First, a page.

Back to School for the Child with Learning Disabilities (page 3)
- Characteristics of Learning Disabilities in Students
- Types of Learning Disabilities
- Causes of Learning Disabilities
- Should All Students with Learning Disabilities Be Educated in the Regular Classroom?
- Prevalence of Learning Disabilities
- How Can Learning Disabilities Be Prevented
Gearing up for a new school year can be challenging for students. After a few months of sleeping in, leisure activities, maybe even extra time with mom or dad, few kids are eager to wake up bright and early and spend the day in a classroom.
But this transition from summer to school can be particularly difficult for students with learning disabilities (LD). “Transitions can be exciting and also stressful,” says Sheldon Horowitz, Ph.D., Director of Professional Services for the National Center for Learning Disabilities (NCLD).
According to Horowitz, parents can help children with LD manage their expectations and feelings about transitions. “You can set up opportunities for sharing, for talking about the positive and negative feelings that go along with any transition,” Horowitz says. Part of this sharing, he says, has to do with parents articulating their own feelings about the transition and their expectations for the new routine.
Establishing and practicing a routine before school begins can be especially beneficial for students with LD. “Routines tend to fall apart during the summer,” Horowitz says. “I’m not suggesting that 3 weeks before the end of summer there’s a lockdown and everyone starts to go to bed early, but families can begin discussing how they will get ready for school.”
Joanne Meier, Ph.D., Research Director for LD Online, says parents can establish routines for homework and anything school related, but it’s also beneficial to establish and review routines in the home. “It’s important to have these routines in place so the children can successfully get themselves ready for school in the morning,” Meier says. “You might even post a three-item checklist by the front door, or post-its in that bathroom that remind them of what needs to be done—brush teeth, wash face, brush hair.” Meier explains that the simplicity or complexity of these notes and reminders will vary from child to child, depending on age and other factors.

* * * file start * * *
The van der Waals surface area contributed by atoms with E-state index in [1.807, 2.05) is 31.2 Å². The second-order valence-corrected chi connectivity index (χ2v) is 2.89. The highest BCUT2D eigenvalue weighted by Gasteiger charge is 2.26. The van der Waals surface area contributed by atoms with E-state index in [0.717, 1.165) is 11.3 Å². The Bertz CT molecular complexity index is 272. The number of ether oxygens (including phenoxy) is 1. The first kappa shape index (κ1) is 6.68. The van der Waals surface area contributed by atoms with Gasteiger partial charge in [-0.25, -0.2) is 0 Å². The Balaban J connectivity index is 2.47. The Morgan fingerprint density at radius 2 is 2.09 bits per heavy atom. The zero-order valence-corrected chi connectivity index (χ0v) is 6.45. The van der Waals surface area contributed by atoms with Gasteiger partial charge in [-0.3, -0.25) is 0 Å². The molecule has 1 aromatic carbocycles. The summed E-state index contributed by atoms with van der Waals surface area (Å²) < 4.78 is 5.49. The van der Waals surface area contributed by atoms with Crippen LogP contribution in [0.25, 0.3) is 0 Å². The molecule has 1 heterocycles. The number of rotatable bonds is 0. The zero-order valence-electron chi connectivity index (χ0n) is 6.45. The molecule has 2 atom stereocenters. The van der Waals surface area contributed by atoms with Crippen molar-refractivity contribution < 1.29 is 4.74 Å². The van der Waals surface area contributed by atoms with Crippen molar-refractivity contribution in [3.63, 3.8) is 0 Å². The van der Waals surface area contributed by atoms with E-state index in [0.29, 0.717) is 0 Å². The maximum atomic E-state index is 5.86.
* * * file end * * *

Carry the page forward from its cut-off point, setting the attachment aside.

Horowitz has seen the checklist method used successfully with 1st and 2nd graders and also with 10th graders. School schedules can become extremely complicated as students get older, and students need to bring different materials, shoes, books, etc., on different days. “You may have to work on a calendar together and post it in the kitchen,” he says. This can be helpful for both the child and the parent!
These last few weeks before school begins are a perfect time to prepare yourself and your child for the new school year. Here are a few more tips from the experts:
Make contact with your child’s teacher(s).
Marcelle White, Associate Director of Online Communications for NCLD, says it’s important to connect with your child’s teacher before school begins. You should let the teacher know about your child’s disability, but you should also share positive anecdotes about your child. “You don’t want the teacher to think of the child as only a LD child,” White says.
Meier agrees. “Parents who have kids with LD have already learned the importance and value of being an advocate for their child,” she says. “But with every new school year and new teacher, parents have a new opportunity to hone their advocacy skills.”
Stay on top of your child’s paperwork.
Make sure the paperwork follows your child to the new school or new teacher. “Part of the initial communication with the teacher is just a reiteration of the child’s experiences and needs,” Meier says. For instance, if your child spent 45 minutes each day with a resource teacher, you should make sure the teacher is aware of this.